International Perfusion Association


An in vitro Comparison of Intra-Operative Isohemagglutinin and Human Leukocyte Antigen Removal Techniques in Pediatric Heart Transplantation

Background: Highly sensitized pediatric patients awaiting heart transplantation experience longer wait times and thus higher waitlist mortality. Similarly, children less than 2 years of age have increased waitlist times and mortality when compared to their older peers. To improve the likelihood of successful transplantation in these patients, various strategies have been utilized, including peri-operative plasmapheresis. However, limited data exists comparing plasmapheresis techniques for antibody reduction. This study’s aim was to compare the in vitro magnitude of isohemagglutinin titers (IT) and human leukocyte antigen (HLA) antibody removal and the time required between membrane-based plasmapheresis (MP) and centrifuge-based plasmapheresis (CP) incorporated into the extracorporeal (EC) circuit. Methods: Two MP (Prismaflex) and two CP (Spectra Optia, Terumo BCT) circuits were incorporated into four separate EC circuits primed with high titer, highly sensitized type O donor whole blood. Assays were performed to determine baseline IT and anti-HLA antibodies and then at 30-minute increments until completion of the run (two plasma volume exchanges) at two hours. Results: There was a decrease in anti-A and anti-B IgM and IgG titers with both MP and CP. Mean anti-A and anti-B titer reduction was by 4.625 titers (93.7% change) and 4.375 titers (93.8% change) using MP and CP, respectively. At 2 h of apheresis, CP reduced 62.5% of all ITs to ≤ 1:4, while MP reduced 50% of ITs to ≤ 1:4. Additionally, reduction of anti-HLA class II antibody to mean fluorescence intensity (MFI) <3000 was achieved with both MP and CP. At 2 h of apheresis, CP reduced MFI by 2–3.5 fold and MP reduced MFI by 1.7–2.5 fold. Both demonstrated similar hemolytic and thrombotic profiles. Conclusions: In this in vitro plasmapheresis model of IT and anti-HLA antibody reduction, both MP and CP incorporated into the EC circuit can be used quickly and effectively to reduce circulating antibodies. While CP may have some greater efficiency, further study is necessary to verify this in vivo.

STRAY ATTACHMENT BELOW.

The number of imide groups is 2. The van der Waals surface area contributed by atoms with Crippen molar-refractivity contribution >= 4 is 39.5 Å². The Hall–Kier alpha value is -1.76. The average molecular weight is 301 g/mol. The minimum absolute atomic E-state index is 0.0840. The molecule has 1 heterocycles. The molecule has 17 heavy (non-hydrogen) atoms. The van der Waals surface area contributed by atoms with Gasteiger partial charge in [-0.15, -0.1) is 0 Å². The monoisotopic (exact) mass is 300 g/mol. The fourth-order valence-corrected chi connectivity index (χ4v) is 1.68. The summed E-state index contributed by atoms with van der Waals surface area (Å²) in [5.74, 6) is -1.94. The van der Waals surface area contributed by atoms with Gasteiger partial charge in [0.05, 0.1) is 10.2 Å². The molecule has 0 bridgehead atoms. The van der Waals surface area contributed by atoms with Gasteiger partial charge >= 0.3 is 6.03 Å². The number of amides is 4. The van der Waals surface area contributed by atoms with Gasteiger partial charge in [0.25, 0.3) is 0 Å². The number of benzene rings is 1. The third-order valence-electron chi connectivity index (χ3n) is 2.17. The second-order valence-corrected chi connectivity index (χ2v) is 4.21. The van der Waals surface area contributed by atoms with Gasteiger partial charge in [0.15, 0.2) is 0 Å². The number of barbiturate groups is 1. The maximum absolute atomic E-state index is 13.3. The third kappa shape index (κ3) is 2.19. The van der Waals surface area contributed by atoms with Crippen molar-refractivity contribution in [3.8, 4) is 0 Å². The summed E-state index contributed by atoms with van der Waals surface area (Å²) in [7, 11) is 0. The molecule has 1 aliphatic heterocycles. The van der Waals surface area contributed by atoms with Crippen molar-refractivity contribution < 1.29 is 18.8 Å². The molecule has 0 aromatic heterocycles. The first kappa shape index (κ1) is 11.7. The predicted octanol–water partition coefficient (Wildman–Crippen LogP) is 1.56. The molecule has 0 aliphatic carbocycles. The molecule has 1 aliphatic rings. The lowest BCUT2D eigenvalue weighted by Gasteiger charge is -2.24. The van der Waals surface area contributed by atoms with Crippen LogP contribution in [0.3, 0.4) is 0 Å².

Keywords: Isohemagglutinin, Human Leukocyte Antigen, Plasmapheresis, Pediatric Heart Transplantation

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